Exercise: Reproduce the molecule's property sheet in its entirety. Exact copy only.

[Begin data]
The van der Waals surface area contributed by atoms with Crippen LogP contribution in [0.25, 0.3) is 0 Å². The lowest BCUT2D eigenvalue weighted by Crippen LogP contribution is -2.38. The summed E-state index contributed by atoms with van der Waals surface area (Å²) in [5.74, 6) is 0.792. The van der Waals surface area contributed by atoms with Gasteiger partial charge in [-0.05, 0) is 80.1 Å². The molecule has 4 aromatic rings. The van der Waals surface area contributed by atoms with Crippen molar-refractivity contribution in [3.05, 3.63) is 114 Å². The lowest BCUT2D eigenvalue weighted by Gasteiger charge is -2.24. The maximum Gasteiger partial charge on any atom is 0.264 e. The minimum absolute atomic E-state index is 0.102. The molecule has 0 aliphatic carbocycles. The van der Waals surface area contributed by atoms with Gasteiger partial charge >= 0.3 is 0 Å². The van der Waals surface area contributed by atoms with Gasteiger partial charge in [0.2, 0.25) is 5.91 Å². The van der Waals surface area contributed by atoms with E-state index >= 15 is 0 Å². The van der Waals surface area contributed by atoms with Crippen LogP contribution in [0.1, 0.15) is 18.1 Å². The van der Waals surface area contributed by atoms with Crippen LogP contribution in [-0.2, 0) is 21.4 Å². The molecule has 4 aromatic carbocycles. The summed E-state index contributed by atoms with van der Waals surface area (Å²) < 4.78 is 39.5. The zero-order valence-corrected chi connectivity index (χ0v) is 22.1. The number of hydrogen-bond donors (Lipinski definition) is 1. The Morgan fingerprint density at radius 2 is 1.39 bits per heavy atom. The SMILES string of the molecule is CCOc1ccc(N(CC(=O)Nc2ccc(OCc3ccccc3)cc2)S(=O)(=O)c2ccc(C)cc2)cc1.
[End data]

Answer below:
The van der Waals surface area contributed by atoms with Crippen LogP contribution in [0.25, 0.3) is 0 Å². The lowest BCUT2D eigenvalue weighted by Crippen LogP contribution is -2.38. The summed E-state index contributed by atoms with van der Waals surface area (Å²) in [5.74, 6) is 0.792. The van der Waals surface area contributed by atoms with Gasteiger partial charge in [-0.05, 0) is 80.1 Å². The molecule has 4 aromatic rings. The van der Waals surface area contributed by atoms with Crippen molar-refractivity contribution in [3.05, 3.63) is 114 Å². The lowest BCUT2D eigenvalue weighted by Gasteiger charge is -2.24. The maximum Gasteiger partial charge on any atom is 0.264 e. The minimum absolute atomic E-state index is 0.102. The molecule has 0 aliphatic carbocycles. The van der Waals surface area contributed by atoms with Gasteiger partial charge >= 0.3 is 0 Å². The van der Waals surface area contributed by atoms with Gasteiger partial charge in [0.2, 0.25) is 5.91 Å². The van der Waals surface area contributed by atoms with E-state index >= 15 is 0 Å². The van der Waals surface area contributed by atoms with Crippen LogP contribution in [0.1, 0.15) is 18.1 Å². The van der Waals surface area contributed by atoms with Crippen LogP contribution in [-0.2, 0) is 21.4 Å². The molecule has 4 aromatic carbocycles. The summed E-state index contributed by atoms with van der Waals surface area (Å²) < 4.78 is 39.5. The zero-order valence-corrected chi connectivity index (χ0v) is 22.1. The number of hydrogen-bond donors (Lipinski definition) is 1. The Morgan fingerprint density at radius 2 is 1.39 bits per heavy atom. The SMILES string of the molecule is CCOc1ccc(N(CC(=O)Nc2ccc(OCc3ccccc3)cc2)S(=O)(=O)c2ccc(C)cc2)cc1.